Each month, we have the privilege of showing studio ceramicists with well established reputations for their skills and creative endeavour. Sandy Brown, by any criteria, is a maker of international standing. The very fact that her work is in 45 museums worldwide is testament to her status. It was immensely enjoyable having her join us for the Makers Lunch celebrating her feature here at Bevere.
Sandy's abstract decoration is instantly recognisable and her work has a timeless quality. She has undertaken huge projects, which are well known but, by contrast, she continues to make tea bowls, plates and strong sculptural pieces. This is an important show of her work for Bevere Gallery as it is a number of years since she last had work here.
Personally, I feel she epitomises ceramic art; she has produced original and striking work - year on year - for several decades. I know it is another cliché but it is so true; her creativity is boundless.
Someone once described Sandy's studio and gallery in Appledore as an inspiring and wonderful place. Indeed, I still have vivid memories of my visit although it was a good few years back and I can only agree – it is the essence of creativity and the spirit which pervades Sandy's work.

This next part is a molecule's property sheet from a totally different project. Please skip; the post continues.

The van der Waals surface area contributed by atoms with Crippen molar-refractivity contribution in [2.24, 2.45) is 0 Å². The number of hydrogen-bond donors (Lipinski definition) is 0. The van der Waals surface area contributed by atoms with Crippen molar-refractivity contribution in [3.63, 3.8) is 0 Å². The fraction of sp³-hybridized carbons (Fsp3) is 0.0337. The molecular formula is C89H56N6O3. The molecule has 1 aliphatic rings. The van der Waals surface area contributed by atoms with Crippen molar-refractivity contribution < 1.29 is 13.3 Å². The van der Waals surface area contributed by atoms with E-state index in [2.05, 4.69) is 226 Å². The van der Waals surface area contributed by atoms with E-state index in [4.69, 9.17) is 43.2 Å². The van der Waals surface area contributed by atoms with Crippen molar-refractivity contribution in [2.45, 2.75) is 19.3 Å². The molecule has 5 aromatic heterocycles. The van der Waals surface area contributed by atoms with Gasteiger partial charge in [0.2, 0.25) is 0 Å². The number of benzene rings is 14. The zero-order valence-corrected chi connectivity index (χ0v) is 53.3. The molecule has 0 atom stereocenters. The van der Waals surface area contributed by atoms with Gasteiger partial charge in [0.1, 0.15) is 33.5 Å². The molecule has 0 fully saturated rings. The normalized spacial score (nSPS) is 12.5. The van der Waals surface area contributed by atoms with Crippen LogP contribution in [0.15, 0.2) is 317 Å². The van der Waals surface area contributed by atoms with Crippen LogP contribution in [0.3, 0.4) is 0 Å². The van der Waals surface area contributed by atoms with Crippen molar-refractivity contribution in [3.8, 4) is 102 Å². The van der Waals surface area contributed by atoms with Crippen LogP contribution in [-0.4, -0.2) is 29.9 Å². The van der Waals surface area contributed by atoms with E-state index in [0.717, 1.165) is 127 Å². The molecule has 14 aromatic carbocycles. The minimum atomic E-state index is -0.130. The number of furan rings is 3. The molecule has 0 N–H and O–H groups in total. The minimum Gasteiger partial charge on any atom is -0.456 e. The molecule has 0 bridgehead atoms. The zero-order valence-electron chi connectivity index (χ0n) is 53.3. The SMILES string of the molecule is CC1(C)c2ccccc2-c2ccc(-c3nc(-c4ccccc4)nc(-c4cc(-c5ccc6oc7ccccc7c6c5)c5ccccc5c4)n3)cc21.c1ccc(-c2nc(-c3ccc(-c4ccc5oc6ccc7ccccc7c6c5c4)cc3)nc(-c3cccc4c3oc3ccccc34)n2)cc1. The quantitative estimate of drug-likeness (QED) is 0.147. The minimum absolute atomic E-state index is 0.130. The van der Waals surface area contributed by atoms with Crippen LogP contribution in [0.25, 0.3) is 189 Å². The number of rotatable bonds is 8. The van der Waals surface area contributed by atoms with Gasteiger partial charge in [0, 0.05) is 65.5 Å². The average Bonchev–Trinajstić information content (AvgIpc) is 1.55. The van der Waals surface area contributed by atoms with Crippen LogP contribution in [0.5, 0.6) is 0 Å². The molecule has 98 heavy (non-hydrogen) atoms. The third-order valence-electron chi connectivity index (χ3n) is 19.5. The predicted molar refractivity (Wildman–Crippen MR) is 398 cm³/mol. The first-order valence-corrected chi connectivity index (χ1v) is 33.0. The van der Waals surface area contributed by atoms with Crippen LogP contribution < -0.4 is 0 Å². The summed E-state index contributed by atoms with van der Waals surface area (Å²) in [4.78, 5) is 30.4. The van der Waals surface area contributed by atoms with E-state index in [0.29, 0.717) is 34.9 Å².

We were surprised to hear that she only became engaged with ceramics during a five year stay in Japan where she worked with a number of eminent makers. What she welcomed about the Japanese approach was the freedom of expression which now defines her pots and their decoration. She talked very clearly about her approach to colour and her free flowing brush lines as well as her innovative combination of different clays for contrast and texture.
She is a great believer in pots being used and clearly her plates and pots will do much to enhance the eating and drinking experience. There is no sense in which she is precious about her work – functionality means what it says.
She returned to the UK from Japan to a very different environment and her vivid decoration and experimental use of clays stood out in a rather more constrained ceramic culture. It would need an essay of some length to cover the issues and life events raised by Sandy. What emerged more than any other factor was the concern to remain true to herself. This was a most absorbing two hours spent together and I am grateful for the spirit of enquiry that our lunch colleagues brought to the discussion. Long may Sandy continue to make such scintillating work.